Cathedral of Our Lady (Antwerp)

From Wiki
Jump to: navigation, search

Template:Use dmy dates Template:Other uses Template:Infobox religious building

The Cathedral of Our Lady (Template:Lang-nl) is a Roman Catholic cathedral in Antwerp, Belgium. Today's see of the Diocese of Antwerp was started in 1352 and, although the first stage of construction was ended in 1521, has never been 'completed'. In Gothic style, its architects were Jan and Pieter Appelmans. It contains a number of significant works by the Baroque painter Peter Paul Rubens, as well as paintings by artists such as Otto van Veen, Jacob de Backer and Marten de Vos.

The cathedral is on the list of World Heritage Sites.


File:Cathedral of Our Lady (Antwerp) 1800.jpg
Artist vision of the completed cathedral (18th century)

Where the cathedral now stands, there was a small chapel of Our Lady from the 9th to the 12th century, which acquired the status of parish church in 1124.<ref name="OWFF">Template:Cite web</ref> During the course of the twelfth century, it was replaced by a larger Romanesque church (Template:Convert long and Template:Convert wide).<ref name="OWFF"/>

In 1352, construction was begun on a new Our Lady’s church which would become the largest Gothic church in the Netherlands. In the beginning, it was to be provided with two towers of equal height. In 1521, after nearly 170 years, the new church of Our Lady was ready. The south tower reached only as far as the third string course.

During the night of 5–6 October 1533, the new church was largely gutted by fire. The completion of the second tower was therefore delayed, which led to its ultimate postponement. Moreover, the church only became cathedral of the bishopric of Antwerp in 1559 but lost this title again from 1801 to 1961, following the Concordat of 1801.<ref name="OWFF"/> During the Iconoclasm of 20 August 1566 (at the start of the Eighty Years' War), Protestants destroyed a large part of the cathedral interior. Later, when Antwerp came under Protestant administration in 1581, a number of artistic treasures were once again destroyed, removed or sold. The restoration of Roman Catholic authority came in 1585 with the fall of Antwerp.

In 1794 the French revolutionaries who conquered the region plundered Our Lady’s Cathedral and inflicted serious damage.<ref name="OWFF"/> Around 1798, the French administration intended to demolish the building but after each blow, the cathedral was able to recover. In 1816, various important works of art were returned from Paris, including three Rubens masterpieces. And over the course of the 19th century, the church was completely restored and refurnished.

Between 1965 and 1993, a complete restoration took place.<ref name="OWFF"/>

Musical life

At the beginning of the 15th century, the cathedral's choir started developing an active musical life, and as a result, the cathedral's importance in the history of music soon soared. Johannes Ockeghem, one of the most important composers of the 15th century, served here as a vicar-singer in 1443, and so did Jacob Obrecht between 1492 and 1497. Organists who worked at the cathedral include Henry Bredemers (1493–1501), who went on to become a teacher to Philip the Handsome's children, and the renowned English composer John Bull (1615–1628), who fled to Flanders from his home country escaping justice. From 1725 to 1731 Willem de Fesch served as Kapelmeester followed from 1731 to 1737 by Joseph-Hector Fiocco. Lesser known, but locally important figures, such as Jacobus Barbireau and Andreas Pevernage, also worked at the cathedral.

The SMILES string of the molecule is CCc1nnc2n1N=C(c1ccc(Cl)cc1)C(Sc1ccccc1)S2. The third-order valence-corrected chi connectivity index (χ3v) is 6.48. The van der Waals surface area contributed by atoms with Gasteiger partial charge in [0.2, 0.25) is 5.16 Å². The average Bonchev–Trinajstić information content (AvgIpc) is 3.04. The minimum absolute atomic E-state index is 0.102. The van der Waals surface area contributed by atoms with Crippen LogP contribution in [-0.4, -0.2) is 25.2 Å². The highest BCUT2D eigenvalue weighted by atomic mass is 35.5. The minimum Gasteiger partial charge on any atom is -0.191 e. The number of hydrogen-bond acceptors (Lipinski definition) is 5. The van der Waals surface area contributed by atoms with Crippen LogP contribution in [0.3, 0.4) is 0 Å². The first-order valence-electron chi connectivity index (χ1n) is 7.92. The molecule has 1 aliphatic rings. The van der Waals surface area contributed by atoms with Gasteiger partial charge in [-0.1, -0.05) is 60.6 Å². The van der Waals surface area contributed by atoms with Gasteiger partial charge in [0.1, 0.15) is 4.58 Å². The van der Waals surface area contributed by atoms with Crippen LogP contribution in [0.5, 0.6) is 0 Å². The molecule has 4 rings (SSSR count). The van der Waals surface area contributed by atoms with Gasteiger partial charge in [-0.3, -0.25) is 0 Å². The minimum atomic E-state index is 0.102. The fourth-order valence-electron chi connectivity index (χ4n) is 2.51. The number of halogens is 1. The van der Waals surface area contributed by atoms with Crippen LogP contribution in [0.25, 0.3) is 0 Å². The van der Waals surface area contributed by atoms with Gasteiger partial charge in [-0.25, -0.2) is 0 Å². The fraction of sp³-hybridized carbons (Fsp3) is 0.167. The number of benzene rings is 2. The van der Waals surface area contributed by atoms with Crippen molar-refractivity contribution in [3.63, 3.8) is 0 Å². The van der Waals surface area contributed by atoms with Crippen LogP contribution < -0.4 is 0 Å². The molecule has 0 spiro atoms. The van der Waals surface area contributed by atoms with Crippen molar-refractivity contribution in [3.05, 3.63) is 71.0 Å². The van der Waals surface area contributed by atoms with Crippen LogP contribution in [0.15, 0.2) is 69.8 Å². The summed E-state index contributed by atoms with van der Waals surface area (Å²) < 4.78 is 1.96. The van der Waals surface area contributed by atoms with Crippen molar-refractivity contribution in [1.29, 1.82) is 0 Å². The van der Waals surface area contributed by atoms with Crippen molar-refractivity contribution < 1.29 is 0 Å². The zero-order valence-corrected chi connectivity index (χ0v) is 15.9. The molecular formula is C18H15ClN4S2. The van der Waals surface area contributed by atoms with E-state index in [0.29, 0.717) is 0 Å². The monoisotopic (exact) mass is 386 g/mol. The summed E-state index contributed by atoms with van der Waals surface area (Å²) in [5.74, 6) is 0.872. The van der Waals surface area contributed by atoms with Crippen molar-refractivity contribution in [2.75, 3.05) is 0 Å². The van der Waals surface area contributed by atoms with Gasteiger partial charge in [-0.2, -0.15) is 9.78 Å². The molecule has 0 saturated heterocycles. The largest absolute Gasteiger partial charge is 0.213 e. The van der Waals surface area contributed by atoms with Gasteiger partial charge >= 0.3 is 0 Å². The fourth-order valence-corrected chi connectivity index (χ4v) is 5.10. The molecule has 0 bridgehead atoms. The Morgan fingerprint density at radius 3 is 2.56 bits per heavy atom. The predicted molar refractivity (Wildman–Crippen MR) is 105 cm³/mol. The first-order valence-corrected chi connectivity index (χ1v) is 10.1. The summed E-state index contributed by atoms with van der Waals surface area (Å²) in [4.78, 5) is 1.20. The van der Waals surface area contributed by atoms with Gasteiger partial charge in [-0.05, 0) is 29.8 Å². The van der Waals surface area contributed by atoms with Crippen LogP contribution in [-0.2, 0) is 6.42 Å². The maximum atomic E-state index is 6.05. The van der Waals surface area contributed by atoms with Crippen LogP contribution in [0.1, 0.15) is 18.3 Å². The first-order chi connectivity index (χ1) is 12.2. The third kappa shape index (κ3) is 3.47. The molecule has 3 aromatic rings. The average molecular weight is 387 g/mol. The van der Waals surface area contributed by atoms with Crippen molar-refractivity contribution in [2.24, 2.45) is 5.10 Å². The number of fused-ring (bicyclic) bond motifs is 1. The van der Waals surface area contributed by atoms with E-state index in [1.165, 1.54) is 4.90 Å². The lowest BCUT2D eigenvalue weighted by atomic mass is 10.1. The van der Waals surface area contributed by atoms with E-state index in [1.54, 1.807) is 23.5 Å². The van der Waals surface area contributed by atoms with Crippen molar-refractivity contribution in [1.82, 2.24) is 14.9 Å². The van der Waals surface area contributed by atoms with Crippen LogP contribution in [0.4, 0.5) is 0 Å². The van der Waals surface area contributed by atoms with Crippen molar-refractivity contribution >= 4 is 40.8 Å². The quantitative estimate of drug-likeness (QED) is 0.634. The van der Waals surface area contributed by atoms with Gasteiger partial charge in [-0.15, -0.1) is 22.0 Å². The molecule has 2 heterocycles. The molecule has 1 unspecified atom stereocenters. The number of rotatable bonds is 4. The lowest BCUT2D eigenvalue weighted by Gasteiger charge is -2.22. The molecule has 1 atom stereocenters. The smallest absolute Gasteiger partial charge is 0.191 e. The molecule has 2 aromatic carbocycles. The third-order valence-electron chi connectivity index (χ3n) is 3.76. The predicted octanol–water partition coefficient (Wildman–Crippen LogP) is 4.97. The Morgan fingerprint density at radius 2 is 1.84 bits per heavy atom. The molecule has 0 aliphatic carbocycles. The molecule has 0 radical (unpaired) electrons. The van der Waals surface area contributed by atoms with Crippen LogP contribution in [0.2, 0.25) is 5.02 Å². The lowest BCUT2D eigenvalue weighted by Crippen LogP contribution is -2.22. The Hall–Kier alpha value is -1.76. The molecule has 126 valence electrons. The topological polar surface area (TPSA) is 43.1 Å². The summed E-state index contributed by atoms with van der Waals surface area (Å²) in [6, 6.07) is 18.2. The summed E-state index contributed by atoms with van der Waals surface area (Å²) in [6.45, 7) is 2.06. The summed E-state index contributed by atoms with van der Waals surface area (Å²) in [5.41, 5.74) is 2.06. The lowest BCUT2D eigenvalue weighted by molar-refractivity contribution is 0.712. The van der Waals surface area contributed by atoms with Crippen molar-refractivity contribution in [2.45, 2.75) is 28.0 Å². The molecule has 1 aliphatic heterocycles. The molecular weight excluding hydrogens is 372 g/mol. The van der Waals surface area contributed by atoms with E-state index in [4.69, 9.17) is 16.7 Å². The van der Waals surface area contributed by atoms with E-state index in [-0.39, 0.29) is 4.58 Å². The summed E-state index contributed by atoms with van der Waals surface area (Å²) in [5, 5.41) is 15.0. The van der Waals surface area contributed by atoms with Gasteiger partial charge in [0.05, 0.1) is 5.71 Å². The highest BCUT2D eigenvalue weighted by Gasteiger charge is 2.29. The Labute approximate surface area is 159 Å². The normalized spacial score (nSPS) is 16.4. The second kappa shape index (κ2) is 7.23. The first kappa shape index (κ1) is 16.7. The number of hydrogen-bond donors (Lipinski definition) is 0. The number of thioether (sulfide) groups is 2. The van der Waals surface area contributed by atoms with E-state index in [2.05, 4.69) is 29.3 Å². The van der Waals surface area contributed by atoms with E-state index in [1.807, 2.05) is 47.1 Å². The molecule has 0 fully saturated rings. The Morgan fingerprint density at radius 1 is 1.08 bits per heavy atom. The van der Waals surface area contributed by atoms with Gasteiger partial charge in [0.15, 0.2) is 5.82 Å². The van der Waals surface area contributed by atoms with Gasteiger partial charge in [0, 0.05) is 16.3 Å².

Significant architectural details

The church's one finished spire is Template:Convert high, the highest church tower in the Benelux. Charles V, Holy Roman Emperor commented that the spire should be kept under glass, and Napoleon compared the spire to Mechlin lace.<ref name="world and its people">Template:Cite book</ref> The largest bell in the tower requires 16 bell ringers.<ref name="world and its people2">Template:Cite book</ref>

File:'Antwerp Cathedral Door' by Tania Dey.JPG
Door of Antwerp Cathedral (Onze Lieve Vrouwekathedraal).

The west portal features statues which include the missionary Saint Willibrord. He is thought to have spent time in Antwerp in the 7th century.

File:'Statue of the Builders' by Tania Dey.JPG
Statue of the Builders in front of Antwerp Cathedral (Onze Lieve Vrouwekathedraal).

Major works of art

Two of these artworks were taken from the cathedral to France by Napoleon, The Raising of the Cross and The Descent from the Cross, but were returned to the cathedral in the 19th century.<ref name="world and its people"/>

  • The Raising of the Cross – Peter Paul Rubens
  • Assumption of the Virgin Mary – Peter Paul Rubens
  • The Descent from the Cross – Peter Paul Rubens
Façade of the cathedral


  • Hubert Waelrant
  • Maol Muire Ó hÚigínn, Archbishop of Tuam in Ireland (1586–1590) – died in Antwerp on his return to Ireland from Rome

Facts and figures

  • Capacity: 2,400 seats. In principle, the cathedral can hold 25,000 people.<ref name="OWFF"/>
  • The cathedral has 7 aisles, 125 pilars and 128 windows (of which 55 are stained-glass).<ref name="OWFF"/>
  • In 1533 there were 57 permanent altars in the cathedral.<ref name="OWFF"/>
  • The nineteenth-century Schyven organ has 90 registers and 5,770 pipes.<ref name="OWFF"/>
  • The cathedral has a carillon with 49 bells.<ref name="OWFF"/>
  • The heaviest bell is Karolus (1507), weighing Template:Convert.<ref name="OWFF"/>
  • Maintenance of the cathedral costs 1.5 million euros per year.<ref name="OWFF"/>




External links

Template:Commons category

Template:Tallest buildings and structures in Belgium